Number one for English language teachers

Words from other languages: Arabic

Type: Article

Tim Bowen helps you decipher the algorithm to the English language with these Arabic words used in English.

ose your english 310x119 arabic

A substantial number of English words that can be traced back to Arabic origins begin with the letter ‘a’ and, in many cases, with the letters ‘al’, which can be used to make nouns definite in Arabic. 

Words that fall into this category include algebra (from al-jabr – completing or restoring broken parts), alchemy (and thence chemistry), alcove (originally meaning vault), albatross and alcohol. Much used in modern-day data-processing, the term algorithm derives from the name of a 9th century Arabic mathematician, al-Khwarizmi. 

There are also a number of food-related words that probably have their origins in Arabic, notably candy (from qand, meaning sugared), hummus, lemon, lime, orange (through Arabic when oranges were first brought to the Mediterranean from India), saffron and syrup (related to the sweet powder sherbet, which has the same root).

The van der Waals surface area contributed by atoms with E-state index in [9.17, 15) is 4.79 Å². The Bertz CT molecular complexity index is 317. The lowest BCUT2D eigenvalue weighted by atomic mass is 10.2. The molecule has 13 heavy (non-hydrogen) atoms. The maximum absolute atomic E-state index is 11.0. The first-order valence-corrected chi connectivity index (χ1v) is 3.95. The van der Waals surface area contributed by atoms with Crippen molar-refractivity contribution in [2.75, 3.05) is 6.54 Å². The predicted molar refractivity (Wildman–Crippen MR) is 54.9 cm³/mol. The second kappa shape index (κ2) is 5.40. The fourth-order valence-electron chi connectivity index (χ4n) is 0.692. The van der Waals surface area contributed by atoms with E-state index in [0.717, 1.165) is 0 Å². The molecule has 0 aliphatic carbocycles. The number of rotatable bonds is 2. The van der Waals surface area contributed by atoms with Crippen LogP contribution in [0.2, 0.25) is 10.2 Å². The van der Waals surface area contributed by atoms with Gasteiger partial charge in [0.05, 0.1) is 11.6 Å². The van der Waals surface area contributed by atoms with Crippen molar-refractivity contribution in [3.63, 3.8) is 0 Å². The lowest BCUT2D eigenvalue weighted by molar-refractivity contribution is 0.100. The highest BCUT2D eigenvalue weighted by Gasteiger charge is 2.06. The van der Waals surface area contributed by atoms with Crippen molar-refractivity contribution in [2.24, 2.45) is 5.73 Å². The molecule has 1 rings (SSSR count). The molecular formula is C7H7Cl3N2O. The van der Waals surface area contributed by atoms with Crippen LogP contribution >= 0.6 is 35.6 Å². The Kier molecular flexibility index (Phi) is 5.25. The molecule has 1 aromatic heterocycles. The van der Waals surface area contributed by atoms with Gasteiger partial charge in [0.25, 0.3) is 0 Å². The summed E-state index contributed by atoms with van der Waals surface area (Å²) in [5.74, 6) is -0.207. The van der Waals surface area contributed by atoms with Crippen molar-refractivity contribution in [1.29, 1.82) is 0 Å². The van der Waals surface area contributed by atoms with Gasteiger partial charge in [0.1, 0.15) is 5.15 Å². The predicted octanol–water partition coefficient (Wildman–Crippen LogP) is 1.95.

The words for several household items originate in Arabic. These include mattress (originally a large rug for lying on), sofa, jar and cotton (from Arabic qutn). 

Other assorted words that are widely believed to have their origins in Arabic include carat (used to measure gemstones and gold, and from the word qirat, a small unit of weight), arsenal (house of manufacturing), caravan, giraffe and cipher (and decipher), which has its origins in the word sifr, meaning zero.

Teaching tip: ask learners to use a search engine to find the meaning (and the original meaning) of these English words of Arabic origin: admiral, adobe, alkali, assassin, average, crimson, elixir and tangerine. The question ‘What is the origin of the word …’ will usually provide an answer.

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Readers' comments (2)

  • Hi bartonim,

    Thanks for the feedback. Glad to hear that you find this so interesting. We publish a new 'words from other languages' article each month and you can find them all here:

    Please do let us know if there is a specific language that you would like to know about.

    Best wishes,
    The onestopenglish team

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  • This is really fascinating! I would use this and any other foreign-word origin material for my English lessons, most certainly. It's an interesting topic!

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